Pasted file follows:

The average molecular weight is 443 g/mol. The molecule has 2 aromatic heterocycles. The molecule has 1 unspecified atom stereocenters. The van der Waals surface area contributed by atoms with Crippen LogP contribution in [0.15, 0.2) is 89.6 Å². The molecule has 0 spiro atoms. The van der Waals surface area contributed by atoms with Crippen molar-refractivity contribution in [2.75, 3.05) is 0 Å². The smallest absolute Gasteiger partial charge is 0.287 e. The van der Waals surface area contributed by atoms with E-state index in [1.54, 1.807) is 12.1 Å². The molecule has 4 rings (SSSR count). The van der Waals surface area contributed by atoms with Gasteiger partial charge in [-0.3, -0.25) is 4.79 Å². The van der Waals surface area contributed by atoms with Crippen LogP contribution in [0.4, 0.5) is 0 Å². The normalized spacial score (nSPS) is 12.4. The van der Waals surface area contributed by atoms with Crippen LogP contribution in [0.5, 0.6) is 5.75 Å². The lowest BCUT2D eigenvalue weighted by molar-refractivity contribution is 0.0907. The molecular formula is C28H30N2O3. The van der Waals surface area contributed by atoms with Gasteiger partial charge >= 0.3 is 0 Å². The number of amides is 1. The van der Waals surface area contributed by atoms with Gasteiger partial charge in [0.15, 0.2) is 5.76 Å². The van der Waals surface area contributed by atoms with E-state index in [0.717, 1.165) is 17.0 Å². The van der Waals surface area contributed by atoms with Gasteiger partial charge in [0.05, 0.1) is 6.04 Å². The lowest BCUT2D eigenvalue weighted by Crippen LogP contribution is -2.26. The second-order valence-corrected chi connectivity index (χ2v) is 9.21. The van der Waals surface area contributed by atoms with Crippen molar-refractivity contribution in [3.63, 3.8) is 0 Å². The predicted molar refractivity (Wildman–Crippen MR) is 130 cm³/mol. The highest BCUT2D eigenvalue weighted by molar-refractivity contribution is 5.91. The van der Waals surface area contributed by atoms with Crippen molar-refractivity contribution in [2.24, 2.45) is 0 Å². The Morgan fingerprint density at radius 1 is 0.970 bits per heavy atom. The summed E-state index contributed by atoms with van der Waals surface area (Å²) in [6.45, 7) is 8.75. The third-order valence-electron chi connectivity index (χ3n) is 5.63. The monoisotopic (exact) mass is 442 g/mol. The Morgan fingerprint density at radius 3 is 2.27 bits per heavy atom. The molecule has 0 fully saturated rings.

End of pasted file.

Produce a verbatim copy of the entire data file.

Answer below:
The average molecular weight is 443 g/mol. The molecule has 2 aromatic heterocycles. The molecule has 1 unspecified atom stereocenters. The van der Waals surface area contributed by atoms with Crippen LogP contribution in [0.15, 0.2) is 89.6 Å². The molecule has 0 spiro atoms. The van der Waals surface area contributed by atoms with Crippen molar-refractivity contribution in [2.75, 3.05) is 0 Å². The smallest absolute Gasteiger partial charge is 0.287 e. The van der Waals surface area contributed by atoms with E-state index in [1.54, 1.807) is 12.1 Å². The molecule has 4 rings (SSSR count). The van der Waals surface area contributed by atoms with Gasteiger partial charge in [-0.3, -0.25) is 4.79 Å². The van der Waals surface area contributed by atoms with Crippen LogP contribution in [0.4, 0.5) is 0 Å². The normalized spacial score (nSPS) is 12.4. The van der Waals surface area contributed by atoms with Crippen LogP contribution in [0.5, 0.6) is 5.75 Å². The lowest BCUT2D eigenvalue weighted by molar-refractivity contribution is 0.0907. The molecular formula is C28H30N2O3. The van der Waals surface area contributed by atoms with Gasteiger partial charge >= 0.3 is 0 Å². The number of amides is 1. The van der Waals surface area contributed by atoms with Gasteiger partial charge in [0.15, 0.2) is 5.76 Å². The van der Waals surface area contributed by atoms with E-state index in [0.717, 1.165) is 17.0 Å². The van der Waals surface area contributed by atoms with Gasteiger partial charge in [0.05, 0.1) is 6.04 Å². The lowest BCUT2D eigenvalue weighted by Crippen LogP contribution is -2.26. The second-order valence-corrected chi connectivity index (χ2v) is 9.21. The van der Waals surface area contributed by atoms with Crippen molar-refractivity contribution in [3.63, 3.8) is 0 Å². The predicted molar refractivity (Wildman–Crippen MR) is 130 cm³/mol. The highest BCUT2D eigenvalue weighted by molar-refractivity contribution is 5.91. The van der Waals surface area contributed by atoms with Crippen molar-refractivity contribution in [2.24, 2.45) is 0 Å². The Morgan fingerprint density at radius 1 is 0.970 bits per heavy atom. The summed E-state index contributed by atoms with van der Waals surface area (Å²) in [6.45, 7) is 8.75. The third-order valence-electron chi connectivity index (χ3n) is 5.63. The monoisotopic (exact) mass is 442 g/mol. The Morgan fingerprint density at radius 3 is 2.27 bits per heavy atom. The molecule has 0 fully saturated rings.